Aboriginal Family Research aka Looking for your Mob

What I need to help establish  & confirm your Aboriginal and/or Torres Strait Islander heritage?


What I will need


I require as much information as possible about your ancestry.

1. Your parent's names? Born where? When? Their brothers and sisters? Your grandparent's names or nicknames? Born when? Where? Their brothers and sisters?

2. All birth or marriage certificates of your parents or grandparents.

3. Were your family associated with a mission, a station, a town?

4. A certificate that traces your family to a particular Aboriginal station or reserve. (these are rare)

5. You may have oral history stories that link to an area or person or even a photograph.

6. If you have been displaced and don’t have any documents I will require as much information as possible to begin the search.



Confirmation of Aboriginality

Please Note: Certificates of Aboriginality are a highly contentious issue within the national Aboriginal community. They should not be taken lightly or for granted. Being Aboriginal is about Relationships, Connecteness, Belonging and Identity.

© Copyright Margy Duke

Why do I need to provide a letter confirming my heritage?

A range of government and community services and programmes are specifically targeted at addressing the social, health and educational issues that Indigenous people may face as a result of past government policies and inadequate access to educational, employment and health services. Requesting proof of Aboriginal or Torres Strait Islander heritage from applicants for these services helps to ensure that they are benefiting Aboriginal and Torres Strait Islander people and communities.

Do I meet the criteria for an official confirmation?


The Aboriginal and Torres Strait Islander Act (2005) (Cth) defines Aboriginality/Torres Strait Islander heritage as:

            •Aboriginal person means a person of the Aboriginal race of Australia.

            •Torres Strait Islander means a descendant of an indigenous inhabitant of the Torres Strait Islands.


Additionally, there are three criteria which Indigenous organisations will require you to satisfy before they will provide you with proof of Aboriginal or Torres Strait Islander heritage. These criteria, which are often referred to as a ‘working definition’ of Aboriginality or Torres Strait Islander heritage, are also used by many government agencies and other institutions to interpret the meaning of the above definitions.


The three criteria are:

            •being of Aboriginal or Torres Strait Islander descent

            •identifying as an Aboriginal or Torres Strait Islander person

            •being accepted as such by the community in which you live, or formerly lived

What I need to help establish  & confirm your Aboriginal and/or Torres Strait Islander heritage?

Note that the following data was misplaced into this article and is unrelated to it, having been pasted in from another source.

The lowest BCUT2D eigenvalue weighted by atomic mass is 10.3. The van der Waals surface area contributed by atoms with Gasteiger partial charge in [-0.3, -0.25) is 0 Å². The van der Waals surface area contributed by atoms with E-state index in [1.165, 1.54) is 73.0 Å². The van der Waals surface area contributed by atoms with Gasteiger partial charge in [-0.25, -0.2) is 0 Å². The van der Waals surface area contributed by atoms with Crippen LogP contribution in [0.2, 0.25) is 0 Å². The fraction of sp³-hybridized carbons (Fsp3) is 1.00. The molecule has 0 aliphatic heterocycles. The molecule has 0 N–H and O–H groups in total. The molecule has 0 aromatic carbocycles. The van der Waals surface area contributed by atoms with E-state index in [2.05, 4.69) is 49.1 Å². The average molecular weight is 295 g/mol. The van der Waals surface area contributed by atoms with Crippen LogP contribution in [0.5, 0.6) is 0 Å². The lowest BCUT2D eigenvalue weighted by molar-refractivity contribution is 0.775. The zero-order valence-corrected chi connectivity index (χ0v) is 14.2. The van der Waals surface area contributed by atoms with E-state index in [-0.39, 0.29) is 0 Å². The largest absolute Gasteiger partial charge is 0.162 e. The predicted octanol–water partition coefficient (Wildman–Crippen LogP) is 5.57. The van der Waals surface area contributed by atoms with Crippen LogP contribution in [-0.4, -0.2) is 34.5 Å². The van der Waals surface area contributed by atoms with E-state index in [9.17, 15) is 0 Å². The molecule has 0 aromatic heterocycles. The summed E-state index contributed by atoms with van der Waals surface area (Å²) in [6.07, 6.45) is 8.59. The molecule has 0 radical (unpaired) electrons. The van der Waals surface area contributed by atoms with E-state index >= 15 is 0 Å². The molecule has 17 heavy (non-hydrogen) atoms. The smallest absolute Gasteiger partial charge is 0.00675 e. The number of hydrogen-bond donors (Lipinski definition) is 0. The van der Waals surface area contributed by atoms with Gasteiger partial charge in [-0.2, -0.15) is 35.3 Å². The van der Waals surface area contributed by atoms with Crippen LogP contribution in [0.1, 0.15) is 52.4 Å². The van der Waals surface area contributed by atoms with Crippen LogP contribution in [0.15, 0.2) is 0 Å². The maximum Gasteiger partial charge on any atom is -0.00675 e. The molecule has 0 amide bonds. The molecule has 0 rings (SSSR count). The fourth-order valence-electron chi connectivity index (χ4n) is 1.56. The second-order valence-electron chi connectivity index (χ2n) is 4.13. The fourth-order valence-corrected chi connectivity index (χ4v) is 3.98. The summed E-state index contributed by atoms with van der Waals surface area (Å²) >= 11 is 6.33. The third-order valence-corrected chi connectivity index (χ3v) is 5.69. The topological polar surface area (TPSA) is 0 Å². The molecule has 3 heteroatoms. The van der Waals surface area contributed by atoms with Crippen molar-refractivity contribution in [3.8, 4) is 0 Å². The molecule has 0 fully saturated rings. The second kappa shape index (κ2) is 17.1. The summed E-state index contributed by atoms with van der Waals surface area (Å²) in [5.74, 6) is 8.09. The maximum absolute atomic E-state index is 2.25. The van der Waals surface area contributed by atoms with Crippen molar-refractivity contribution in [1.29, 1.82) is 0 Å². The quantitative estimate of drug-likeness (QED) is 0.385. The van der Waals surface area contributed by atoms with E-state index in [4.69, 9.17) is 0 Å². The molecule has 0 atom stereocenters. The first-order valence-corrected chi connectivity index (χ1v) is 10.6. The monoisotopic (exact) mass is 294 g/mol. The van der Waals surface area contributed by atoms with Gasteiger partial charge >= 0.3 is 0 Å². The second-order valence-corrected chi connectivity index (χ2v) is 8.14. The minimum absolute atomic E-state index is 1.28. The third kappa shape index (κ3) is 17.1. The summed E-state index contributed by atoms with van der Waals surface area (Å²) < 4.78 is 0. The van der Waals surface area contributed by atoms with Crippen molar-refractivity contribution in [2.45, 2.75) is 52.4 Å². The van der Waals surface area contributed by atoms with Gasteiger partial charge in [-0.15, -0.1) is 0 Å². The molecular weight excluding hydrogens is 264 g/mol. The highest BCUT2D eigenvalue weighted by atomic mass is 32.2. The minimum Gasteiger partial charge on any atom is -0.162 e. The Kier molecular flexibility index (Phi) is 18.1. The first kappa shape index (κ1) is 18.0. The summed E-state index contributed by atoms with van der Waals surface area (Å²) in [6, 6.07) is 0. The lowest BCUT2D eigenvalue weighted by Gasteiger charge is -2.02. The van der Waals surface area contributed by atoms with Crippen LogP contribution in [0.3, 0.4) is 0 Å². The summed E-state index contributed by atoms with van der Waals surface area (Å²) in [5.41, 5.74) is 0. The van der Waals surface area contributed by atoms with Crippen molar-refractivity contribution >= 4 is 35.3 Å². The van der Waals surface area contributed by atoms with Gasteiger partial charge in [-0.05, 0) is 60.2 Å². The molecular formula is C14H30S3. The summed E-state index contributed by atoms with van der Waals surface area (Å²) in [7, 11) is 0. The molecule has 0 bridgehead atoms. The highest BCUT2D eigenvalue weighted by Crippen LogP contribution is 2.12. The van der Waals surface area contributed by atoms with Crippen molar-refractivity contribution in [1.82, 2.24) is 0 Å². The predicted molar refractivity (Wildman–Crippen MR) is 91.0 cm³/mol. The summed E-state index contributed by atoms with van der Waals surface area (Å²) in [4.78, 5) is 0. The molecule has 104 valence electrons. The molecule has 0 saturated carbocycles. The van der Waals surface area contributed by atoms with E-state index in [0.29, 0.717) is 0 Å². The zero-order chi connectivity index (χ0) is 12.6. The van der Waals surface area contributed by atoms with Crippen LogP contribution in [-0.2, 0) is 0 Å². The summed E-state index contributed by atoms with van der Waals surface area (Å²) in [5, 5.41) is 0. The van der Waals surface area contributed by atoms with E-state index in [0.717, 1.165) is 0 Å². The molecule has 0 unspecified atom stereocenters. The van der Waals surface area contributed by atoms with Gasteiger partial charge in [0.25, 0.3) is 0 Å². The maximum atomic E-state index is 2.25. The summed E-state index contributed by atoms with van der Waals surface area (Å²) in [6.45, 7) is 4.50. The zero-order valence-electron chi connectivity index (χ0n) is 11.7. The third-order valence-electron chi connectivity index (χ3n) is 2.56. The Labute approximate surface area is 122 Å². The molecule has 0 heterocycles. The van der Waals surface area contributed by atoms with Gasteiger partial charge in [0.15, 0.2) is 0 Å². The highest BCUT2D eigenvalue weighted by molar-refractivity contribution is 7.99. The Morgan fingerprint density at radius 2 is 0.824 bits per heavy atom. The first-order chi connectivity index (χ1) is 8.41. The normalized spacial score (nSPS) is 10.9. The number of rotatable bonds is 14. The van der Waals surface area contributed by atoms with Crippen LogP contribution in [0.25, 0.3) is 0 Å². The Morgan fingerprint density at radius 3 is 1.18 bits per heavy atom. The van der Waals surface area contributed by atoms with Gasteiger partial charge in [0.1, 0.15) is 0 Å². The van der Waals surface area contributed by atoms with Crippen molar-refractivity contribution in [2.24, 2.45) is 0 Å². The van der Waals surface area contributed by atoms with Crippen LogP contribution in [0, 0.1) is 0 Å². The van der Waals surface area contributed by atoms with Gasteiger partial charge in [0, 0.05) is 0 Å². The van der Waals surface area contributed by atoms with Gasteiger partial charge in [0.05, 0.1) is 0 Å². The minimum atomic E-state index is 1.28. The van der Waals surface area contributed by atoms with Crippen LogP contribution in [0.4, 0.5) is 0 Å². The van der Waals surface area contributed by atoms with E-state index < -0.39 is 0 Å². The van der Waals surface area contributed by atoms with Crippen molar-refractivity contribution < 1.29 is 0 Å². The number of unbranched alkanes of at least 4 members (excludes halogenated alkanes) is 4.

Confirmation of heritage requires you to provide a registered Indigenous community organisation with sufficient evidence of your heritage that their committee can review in order to issue you with a letter of confirmation stamped with their common seal.


The first step 


I require as much information as possible about your ancestry.

The second step

Once I have established your Aboriginal connections I will contact either an Indigenous community organisation based where your family is known, or if you have moved regions or been displaced, in the location where you now accepted by community. It is useful to contact an organisation where your family is from, if possible, as someone in the community might know of or remember your family.


An Indigenous organisation in the area where you live may also be able to provide you with a letter of confirmation. For instance, if you live in Canberra and your family is from the Canberra region, you could contact the Ngunnawal Land Council in Queanbeyan. If you live in Canberra but your family is from elsewhere, you would contact the Land Council in the area your family came from or were known.


What to do Next?


For some people moving forward can be a little scary, fear of the unknown can be daunting and stall your search, in saying that, it will happen as and when its meant to happen, some things cannot be forced and I have found that after years of doing family research, doors will not open until you are spiritually and emotionally ready for them to open.


For other people the drive to know who they are and where they come from is very intense and they know what they need to keep traveling ahead.

If you're not sure I would suggest you give me a call so we can yarn about your situation and possible next steps. Those steps do not have to be about engaging my services, it may be about me acting as a sounding board to help you re-focus and prioritise your next steps.